oh and one more thing... if you get it on o2 it comes with a 1gig memory card with the uk maps preloaded
In Japan, Semacodes are HUGE! Everything from books to billboard adverts to canned drinks will have semacodes listing I-Mode addresses, web addresses, phone numbers and other sorts of info for special offers, content, etc.
Music stores usually have semacodes with addresses to special content on the web or via I-Mode for your favourite Dir en Grey or Ayumi Hamasaki style artist. Also you can print them out over the web.
Semacodes are HUGE in Japan and the Far East, and they're only just starting to take off over here too. Awesome that Nokia noticed the trend in Japan and are getting in there first and I'm seriously surprised LG, NEC and Samsung haven't got Semacode compatible phones yet!
I too have the Nokia N95 and have to say its fantastic, i got mine direct from Nokia without any firmware locks (vodafone and orange lock the firmware) and with a contract sim from Voda. It works like a gem. Its not laggy at all and camera shutter spead is fine. I've been told by Nokia its a Quad band. Would have liked to see more games on it tho and 2gb max is rubbish for a phone of that build.
1. With the latest firmware the GPS locking is quicker
2. You don't need to spend money downloading maps, Nokia have an application called Map Loader that allows you to download all the maps and store them on your MicroSD card (i.e. using a home broadband connection)
3. The N95 SIM free is now only £440 from online sites
Had mine for nearly 4 weeks now. After I'd got the fuss out of the way (complaining to Phones4u until they dropped my contract from £40 to £30 a month, with the phone still free), it's been pretty good.
The GPS is fairly abysmal. You'll be pleased to hear TomTom 6 works on it, although I've not managed to get TT6 to use the onboard GPS successfully yet - only the TT dongle. It takes a /long/ time for a cold start, although it seems to track your position fairly well once you're moving.
For the love of god, though, don't press a button whilst it's in use. The backlight likes to turn off, so you hit a button to turn it on, and your position stops being central to the screen - so after a few moments you're looking at where you were a minute ago. Then comes the mad rush, whilst trying to steer one-handed and look away from the road, to find the 'GPS Position' button and hit it with a chubby finger on the first attempt.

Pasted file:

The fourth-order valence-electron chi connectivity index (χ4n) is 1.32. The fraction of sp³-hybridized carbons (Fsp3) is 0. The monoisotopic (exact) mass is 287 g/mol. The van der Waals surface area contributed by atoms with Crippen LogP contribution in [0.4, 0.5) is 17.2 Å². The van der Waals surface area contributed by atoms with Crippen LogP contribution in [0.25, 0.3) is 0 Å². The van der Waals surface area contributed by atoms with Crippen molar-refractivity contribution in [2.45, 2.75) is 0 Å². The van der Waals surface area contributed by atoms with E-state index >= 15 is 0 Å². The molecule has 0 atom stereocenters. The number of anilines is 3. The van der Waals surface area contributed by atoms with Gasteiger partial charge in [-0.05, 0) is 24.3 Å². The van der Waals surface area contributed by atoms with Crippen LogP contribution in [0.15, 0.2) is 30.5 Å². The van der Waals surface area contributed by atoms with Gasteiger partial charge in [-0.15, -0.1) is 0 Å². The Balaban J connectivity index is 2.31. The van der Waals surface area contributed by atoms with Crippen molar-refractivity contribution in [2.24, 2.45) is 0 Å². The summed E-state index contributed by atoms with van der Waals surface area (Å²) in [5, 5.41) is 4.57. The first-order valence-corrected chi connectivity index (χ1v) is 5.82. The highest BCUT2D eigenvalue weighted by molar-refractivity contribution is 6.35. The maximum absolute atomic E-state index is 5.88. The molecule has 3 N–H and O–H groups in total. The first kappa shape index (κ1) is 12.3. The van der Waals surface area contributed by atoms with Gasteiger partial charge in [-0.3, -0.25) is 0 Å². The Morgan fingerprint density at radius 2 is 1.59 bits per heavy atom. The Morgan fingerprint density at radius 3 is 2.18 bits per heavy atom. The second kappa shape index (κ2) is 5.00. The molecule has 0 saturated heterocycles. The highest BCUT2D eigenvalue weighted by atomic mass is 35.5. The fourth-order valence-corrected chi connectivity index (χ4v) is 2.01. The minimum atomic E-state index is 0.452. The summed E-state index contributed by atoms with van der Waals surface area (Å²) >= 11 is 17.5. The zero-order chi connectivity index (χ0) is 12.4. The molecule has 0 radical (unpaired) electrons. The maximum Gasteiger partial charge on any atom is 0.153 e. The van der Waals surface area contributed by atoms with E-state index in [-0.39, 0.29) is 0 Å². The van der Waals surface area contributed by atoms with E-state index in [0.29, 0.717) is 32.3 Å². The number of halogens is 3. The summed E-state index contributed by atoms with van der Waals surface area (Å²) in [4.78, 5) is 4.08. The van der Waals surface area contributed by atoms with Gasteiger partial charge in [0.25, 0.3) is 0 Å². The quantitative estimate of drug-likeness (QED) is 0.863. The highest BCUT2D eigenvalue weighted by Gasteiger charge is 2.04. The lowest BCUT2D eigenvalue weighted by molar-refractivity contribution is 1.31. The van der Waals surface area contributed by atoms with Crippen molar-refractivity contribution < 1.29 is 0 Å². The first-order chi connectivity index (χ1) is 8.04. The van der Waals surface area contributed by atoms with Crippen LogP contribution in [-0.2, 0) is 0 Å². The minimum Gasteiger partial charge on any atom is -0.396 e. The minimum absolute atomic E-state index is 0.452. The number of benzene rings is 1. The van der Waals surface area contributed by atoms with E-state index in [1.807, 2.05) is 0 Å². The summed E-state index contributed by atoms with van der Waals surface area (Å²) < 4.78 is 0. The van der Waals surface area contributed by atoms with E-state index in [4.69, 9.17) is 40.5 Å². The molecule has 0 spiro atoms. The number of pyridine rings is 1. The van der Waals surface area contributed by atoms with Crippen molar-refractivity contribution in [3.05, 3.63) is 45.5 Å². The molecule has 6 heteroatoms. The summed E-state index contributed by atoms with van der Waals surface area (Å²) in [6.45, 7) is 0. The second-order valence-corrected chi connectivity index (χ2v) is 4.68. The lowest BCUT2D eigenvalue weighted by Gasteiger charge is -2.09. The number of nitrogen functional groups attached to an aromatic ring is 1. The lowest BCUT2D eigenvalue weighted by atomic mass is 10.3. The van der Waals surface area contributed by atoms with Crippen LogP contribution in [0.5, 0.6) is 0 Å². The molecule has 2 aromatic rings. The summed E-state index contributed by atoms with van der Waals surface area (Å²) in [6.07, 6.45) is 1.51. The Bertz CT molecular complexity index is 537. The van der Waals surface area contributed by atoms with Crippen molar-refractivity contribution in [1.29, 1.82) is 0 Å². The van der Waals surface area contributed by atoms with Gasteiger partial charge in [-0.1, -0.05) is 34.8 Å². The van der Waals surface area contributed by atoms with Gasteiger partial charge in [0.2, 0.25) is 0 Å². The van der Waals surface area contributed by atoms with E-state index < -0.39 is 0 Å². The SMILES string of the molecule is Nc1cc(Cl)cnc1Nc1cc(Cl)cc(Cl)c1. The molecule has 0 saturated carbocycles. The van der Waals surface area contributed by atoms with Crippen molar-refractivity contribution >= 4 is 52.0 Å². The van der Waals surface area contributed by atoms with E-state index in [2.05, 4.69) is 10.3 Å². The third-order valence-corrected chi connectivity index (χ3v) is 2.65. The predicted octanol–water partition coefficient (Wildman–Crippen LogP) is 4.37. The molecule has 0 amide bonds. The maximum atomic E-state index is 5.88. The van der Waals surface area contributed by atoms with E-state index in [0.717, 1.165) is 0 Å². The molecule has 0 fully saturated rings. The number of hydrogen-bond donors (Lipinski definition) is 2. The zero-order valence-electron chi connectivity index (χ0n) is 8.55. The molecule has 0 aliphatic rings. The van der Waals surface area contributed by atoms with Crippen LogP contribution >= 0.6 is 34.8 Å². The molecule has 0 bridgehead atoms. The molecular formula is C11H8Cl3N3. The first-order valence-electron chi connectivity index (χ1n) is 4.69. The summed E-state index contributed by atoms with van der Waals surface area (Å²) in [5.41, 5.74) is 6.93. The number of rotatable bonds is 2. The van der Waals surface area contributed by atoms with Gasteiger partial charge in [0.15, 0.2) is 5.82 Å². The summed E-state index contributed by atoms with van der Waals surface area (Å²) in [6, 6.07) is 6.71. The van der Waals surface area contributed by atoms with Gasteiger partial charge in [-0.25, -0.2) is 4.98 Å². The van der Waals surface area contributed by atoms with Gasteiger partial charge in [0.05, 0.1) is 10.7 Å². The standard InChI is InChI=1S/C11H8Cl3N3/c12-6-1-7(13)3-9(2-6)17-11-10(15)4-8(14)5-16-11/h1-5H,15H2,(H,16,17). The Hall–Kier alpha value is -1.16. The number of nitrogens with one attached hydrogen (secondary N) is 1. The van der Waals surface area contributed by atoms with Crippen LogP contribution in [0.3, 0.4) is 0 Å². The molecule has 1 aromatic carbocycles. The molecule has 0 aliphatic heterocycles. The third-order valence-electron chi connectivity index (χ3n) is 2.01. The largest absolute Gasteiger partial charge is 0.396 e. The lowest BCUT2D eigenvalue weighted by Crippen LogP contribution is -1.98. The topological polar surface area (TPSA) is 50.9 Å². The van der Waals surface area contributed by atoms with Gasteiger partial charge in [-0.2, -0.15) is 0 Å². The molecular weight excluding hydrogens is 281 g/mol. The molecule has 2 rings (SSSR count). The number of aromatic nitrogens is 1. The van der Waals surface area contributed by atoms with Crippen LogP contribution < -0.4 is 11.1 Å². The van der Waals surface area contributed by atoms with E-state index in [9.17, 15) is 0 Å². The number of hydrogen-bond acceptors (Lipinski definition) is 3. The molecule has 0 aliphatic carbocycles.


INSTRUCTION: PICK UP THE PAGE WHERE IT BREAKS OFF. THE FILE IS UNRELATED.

Moving on, the camera is bloody good. Great macro, although it doesn't like to focus too closely. I know it can - you see a live preview of what it's focusing on screen as it does it, and it hits a spot of perfect sharpness. However, the actual picture taken is always focused on something behind. You really do need to stick to their distance recommendations.
Sometimes the edge sharpening / colour balance works beautifully (sun behind you, bright day), other times it lacks clarity and gives a nasty purple haze to lots of stuff. However, as long as you don't mind smaller pictures, photos taken at 5mp, and scaled down (with some auto-levels in Photoshop) look absolutely great.
The animated menu thing looks great. Wow. It's slow as hell. You tend to use it a few times, then relegate it for the near-instant traditional menu.
Texting.. takes a fair while to bring up the menu for a new message etc, but strangely opening a received text is perfectly quick. Perhaps the messaging application is already active after receiving an interrupt from the GSM stack?
Mine's with Vodafone. Yes, the VOIP is buggered. No, you're not stuck - get "fring" (which I found out about through el reg), works brilliantly, although you need a strong WiFi signal to get decent clarity. It has its ups and downs though - sometimes everything's robotic.
Pleased to hear from another commenter about the debrand/etc firmware/patches that re-enable the VOIP - be nice to see how it's meant to be!
Yes, biggest blow on this one is the battery life. But a free phone, a cheaper contract than I was on with Orange (and with 4x the texts and 5x the number of minutes, with all voda's passport/stoptheclock etc).. can't complain.
If you're getting this for mobile browsing though, and can't use WiFi (thecloud, etc) leave vodafone alone. Vodafone Live! is absolutely crap. And their video calling? One 4-minute call to a friend cost me £2!